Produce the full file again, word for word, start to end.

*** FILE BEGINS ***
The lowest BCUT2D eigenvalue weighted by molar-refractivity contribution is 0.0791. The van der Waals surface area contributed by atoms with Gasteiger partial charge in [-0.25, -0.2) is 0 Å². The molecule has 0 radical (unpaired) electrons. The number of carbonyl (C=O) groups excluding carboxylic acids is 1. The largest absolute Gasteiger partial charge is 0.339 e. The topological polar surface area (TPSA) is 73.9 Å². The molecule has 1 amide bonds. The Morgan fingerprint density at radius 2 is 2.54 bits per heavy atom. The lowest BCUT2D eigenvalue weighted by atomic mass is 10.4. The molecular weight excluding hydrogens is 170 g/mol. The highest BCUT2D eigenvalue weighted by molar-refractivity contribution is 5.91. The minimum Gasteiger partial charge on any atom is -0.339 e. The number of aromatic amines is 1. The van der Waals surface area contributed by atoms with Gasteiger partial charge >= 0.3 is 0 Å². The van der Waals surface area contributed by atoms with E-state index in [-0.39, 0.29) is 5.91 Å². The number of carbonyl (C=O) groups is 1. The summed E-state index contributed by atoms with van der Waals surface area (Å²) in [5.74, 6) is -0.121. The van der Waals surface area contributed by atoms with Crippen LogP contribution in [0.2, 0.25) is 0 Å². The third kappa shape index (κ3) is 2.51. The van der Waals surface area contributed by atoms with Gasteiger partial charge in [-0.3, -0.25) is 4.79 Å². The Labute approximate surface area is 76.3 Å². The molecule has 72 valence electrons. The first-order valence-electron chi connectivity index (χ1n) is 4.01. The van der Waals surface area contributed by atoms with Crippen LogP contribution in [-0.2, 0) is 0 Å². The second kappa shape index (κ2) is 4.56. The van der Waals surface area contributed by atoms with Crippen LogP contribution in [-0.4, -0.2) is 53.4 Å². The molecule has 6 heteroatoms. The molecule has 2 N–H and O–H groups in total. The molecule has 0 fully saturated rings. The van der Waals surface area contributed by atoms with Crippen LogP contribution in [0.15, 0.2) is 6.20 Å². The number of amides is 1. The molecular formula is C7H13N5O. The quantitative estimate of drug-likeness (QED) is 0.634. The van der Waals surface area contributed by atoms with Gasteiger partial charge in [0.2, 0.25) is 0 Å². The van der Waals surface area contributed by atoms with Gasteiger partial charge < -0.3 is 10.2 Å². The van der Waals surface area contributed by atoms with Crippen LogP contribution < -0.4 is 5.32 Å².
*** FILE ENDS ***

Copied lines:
The lowest BCUT2D eigenvalue weighted by molar-refractivity contribution is 0.0791. The van der Waals surface area contributed by atoms with Gasteiger partial charge in [-0.25, -0.2) is 0 Å². The molecule has 0 radical (unpaired) electrons. The number of carbonyl (C=O) groups excluding carboxylic acids is 1. The largest absolute Gasteiger partial charge is 0.339 e. The topological polar surface area (TPSA) is 73.9 Å². The molecule has 1 amide bonds. The Morgan fingerprint density at radius 2 is 2.54 bits per heavy atom. The lowest BCUT2D eigenvalue weighted by atomic mass is 10.4. The molecular weight excluding hydrogens is 170 g/mol. The highest BCUT2D eigenvalue weighted by molar-refractivity contribution is 5.91. The minimum Gasteiger partial charge on any atom is -0.339 e. The number of aromatic amines is 1. The van der Waals surface area contributed by atoms with Gasteiger partial charge >= 0.3 is 0 Å². The van der Waals surface area contributed by atoms with E-state index in [-0.39, 0.29) is 5.91 Å². The number of carbonyl (C=O) groups is 1. The summed E-state index contributed by atoms with van der Waals surface area (Å²) in [5.74, 6) is -0.121. The van der Waals surface area contributed by atoms with Crippen LogP contribution in [0.2, 0.25) is 0 Å². The third kappa shape index (κ3) is 2.51. The van der Waals surface area contributed by atoms with Gasteiger partial charge in [-0.3, -0.25) is 4.79 Å². The Labute approximate surface area is 76.3 Å². The molecule has 72 valence electrons. The first-order valence-electron chi connectivity index (χ1n) is 4.01. The van der Waals surface area contributed by atoms with Crippen LogP contribution in [-0.2, 0) is 0 Å². The second kappa shape index (κ2) is 4.56. The van der Waals surface area contributed by atoms with Crippen LogP contribution in [-0.4, -0.2) is 53.4 Å². The molecule has 6 heteroatoms. The molecule has 2 N–H and O–H groups in total. The molecule has 0 fully saturated rings. The van der Waals surface area contributed by atoms with Crippen LogP contribution in [0.15, 0.2) is 6.20 Å². The number of amides is 1. The molecular formula is C7H13N5O. The quantitative estimate of drug-likeness (QED) is 0.634. The van der Waals surface area contributed by atoms with Gasteiger partial charge in [0.2, 0.25) is 0 Å². The van der Waals surface area contributed by atoms with Gasteiger partial charge < -0.3 is 10.2 Å². The van der Waals surface area contributed by atoms with Crippen LogP contribution < -0.4 is 5.32 Å².